The passage last December of a new K-12 education law to replace the flawed No Child Left Behind was a certainly a momentous moment in the world of education. The Every Student Succeeds Act did many things, including returning a good deal of policy-making from the federal government back to the states and eliminated NCLB’s national system of judging schools. But equally as important in how well the law works is the way implementation rules are crafted by the federal government and then implemented. That process is underway and already causing controversy. (You can read about that here.)
In this post, Elaine Weiss has some advice for federal policy-makers who are drawing up the rules. She wants them to watch a film about a high-poverty school in Ohio to learn what students, teachers and schools really need to succeed today. Weiss is the national coordinator of the Broader Bolder Approach to Education, a project of the nonprofit Economic Policy Institute. Broader Bolder works to promote the idea that the impact of social and economic disadvantage on many schools and students is profound and can’t be alleviated with academic “accountability” systems.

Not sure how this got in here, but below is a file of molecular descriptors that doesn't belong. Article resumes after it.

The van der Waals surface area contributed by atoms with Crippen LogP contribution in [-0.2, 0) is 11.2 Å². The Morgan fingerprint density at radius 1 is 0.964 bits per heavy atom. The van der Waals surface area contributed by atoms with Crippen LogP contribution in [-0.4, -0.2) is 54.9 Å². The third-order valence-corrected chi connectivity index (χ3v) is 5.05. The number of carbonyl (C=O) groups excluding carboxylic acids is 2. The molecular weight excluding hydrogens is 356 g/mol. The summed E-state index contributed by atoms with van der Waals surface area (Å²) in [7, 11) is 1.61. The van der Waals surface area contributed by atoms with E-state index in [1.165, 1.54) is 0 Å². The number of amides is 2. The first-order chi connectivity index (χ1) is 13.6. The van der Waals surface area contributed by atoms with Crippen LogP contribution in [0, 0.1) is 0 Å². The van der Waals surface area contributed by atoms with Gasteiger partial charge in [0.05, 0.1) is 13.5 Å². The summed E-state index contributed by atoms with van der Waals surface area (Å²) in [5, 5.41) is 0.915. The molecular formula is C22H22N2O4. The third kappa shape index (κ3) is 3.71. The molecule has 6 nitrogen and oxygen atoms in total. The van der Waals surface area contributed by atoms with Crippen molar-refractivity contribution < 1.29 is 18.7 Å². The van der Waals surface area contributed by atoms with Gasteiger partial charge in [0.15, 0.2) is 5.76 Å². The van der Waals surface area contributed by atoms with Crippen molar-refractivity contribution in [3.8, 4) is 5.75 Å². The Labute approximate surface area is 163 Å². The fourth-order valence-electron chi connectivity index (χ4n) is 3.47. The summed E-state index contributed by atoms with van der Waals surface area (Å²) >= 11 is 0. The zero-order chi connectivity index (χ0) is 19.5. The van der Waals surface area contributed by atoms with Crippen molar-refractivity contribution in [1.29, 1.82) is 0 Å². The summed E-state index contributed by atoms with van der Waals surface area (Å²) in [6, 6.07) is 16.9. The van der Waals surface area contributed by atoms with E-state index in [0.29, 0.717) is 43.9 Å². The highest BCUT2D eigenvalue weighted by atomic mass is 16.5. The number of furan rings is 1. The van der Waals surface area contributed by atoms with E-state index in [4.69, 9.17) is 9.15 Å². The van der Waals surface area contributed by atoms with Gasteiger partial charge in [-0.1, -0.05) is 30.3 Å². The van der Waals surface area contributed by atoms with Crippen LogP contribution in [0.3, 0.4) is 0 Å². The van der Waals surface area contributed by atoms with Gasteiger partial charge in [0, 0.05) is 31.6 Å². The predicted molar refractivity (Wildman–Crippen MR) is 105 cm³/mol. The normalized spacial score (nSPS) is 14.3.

By Elaine Weiss
Now that we have in place a new federal framework for education policy in the form of the Every Student Succeeds Act (ESSA, which replaced No Child Left Behind as of December 2015), the real work begins. As those charged with implementation know, rule-making is where the rubber meets the road. And given the very different assumptions underlying ESSA in contrast to its predecessor, knowing where to look on that road can be difficult.
One likely overlooked source of that guidance can be found in a quiet, brutal, and hopeful one-hour documentary about a school in the urban Appalachian Lower Price Hill neighborhood of Cincinnati. “Oyler: One School, One Year,” produced by Marketplace reporter Amy Scott, illustrates the district’s innovative, holistic approach to mitigating the devastating impacts of concentrated poverty through the eyes of Principal Craig Hockenberry and senior Raven Gribbins.